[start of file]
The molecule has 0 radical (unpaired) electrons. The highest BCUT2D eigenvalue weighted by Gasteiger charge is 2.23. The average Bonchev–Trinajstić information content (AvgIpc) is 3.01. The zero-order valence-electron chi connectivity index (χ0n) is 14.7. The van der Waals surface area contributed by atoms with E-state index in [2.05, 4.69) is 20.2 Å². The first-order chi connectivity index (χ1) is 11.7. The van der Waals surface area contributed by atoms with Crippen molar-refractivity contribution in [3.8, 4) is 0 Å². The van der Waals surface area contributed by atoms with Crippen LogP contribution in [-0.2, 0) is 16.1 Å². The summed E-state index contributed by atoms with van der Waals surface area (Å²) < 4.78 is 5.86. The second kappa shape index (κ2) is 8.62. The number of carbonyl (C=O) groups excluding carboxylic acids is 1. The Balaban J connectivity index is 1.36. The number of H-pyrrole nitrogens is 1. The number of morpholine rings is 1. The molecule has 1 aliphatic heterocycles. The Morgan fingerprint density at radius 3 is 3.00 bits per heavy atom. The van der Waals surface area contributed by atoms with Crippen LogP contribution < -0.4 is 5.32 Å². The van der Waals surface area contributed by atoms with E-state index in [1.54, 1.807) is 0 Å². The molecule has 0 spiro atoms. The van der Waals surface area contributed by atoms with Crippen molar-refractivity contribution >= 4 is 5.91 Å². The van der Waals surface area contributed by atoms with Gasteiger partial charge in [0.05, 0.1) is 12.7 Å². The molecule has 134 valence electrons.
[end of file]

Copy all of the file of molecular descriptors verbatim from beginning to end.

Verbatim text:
The molecule has 0 radical (unpaired) electrons. The highest BCUT2D eigenvalue weighted by Gasteiger charge is 2.23. The average Bonchev–Trinajstić information content (AvgIpc) is 3.01. The zero-order valence-electron chi connectivity index (χ0n) is 14.7. The van der Waals surface area contributed by atoms with E-state index in [2.05, 4.69) is 20.2 Å². The first-order chi connectivity index (χ1) is 11.7. The van der Waals surface area contributed by atoms with Crippen molar-refractivity contribution in [3.8, 4) is 0 Å². The van der Waals surface area contributed by atoms with Crippen LogP contribution in [-0.2, 0) is 16.1 Å². The summed E-state index contributed by atoms with van der Waals surface area (Å²) < 4.78 is 5.86. The second kappa shape index (κ2) is 8.62. The number of carbonyl (C=O) groups excluding carboxylic acids is 1. The Balaban J connectivity index is 1.36. The number of H-pyrrole nitrogens is 1. The number of morpholine rings is 1. The molecule has 1 aliphatic heterocycles. The Morgan fingerprint density at radius 3 is 3.00 bits per heavy atom. The van der Waals surface area contributed by atoms with Crippen LogP contribution < -0.4 is 5.32 Å². The van der Waals surface area contributed by atoms with E-state index in [1.54, 1.807) is 0 Å². The molecule has 0 spiro atoms. The van der Waals surface area contributed by atoms with Crippen molar-refractivity contribution >= 4 is 5.91 Å². The van der Waals surface area contributed by atoms with Gasteiger partial charge in [0.05, 0.1) is 12.7 Å². The molecule has 134 valence electrons.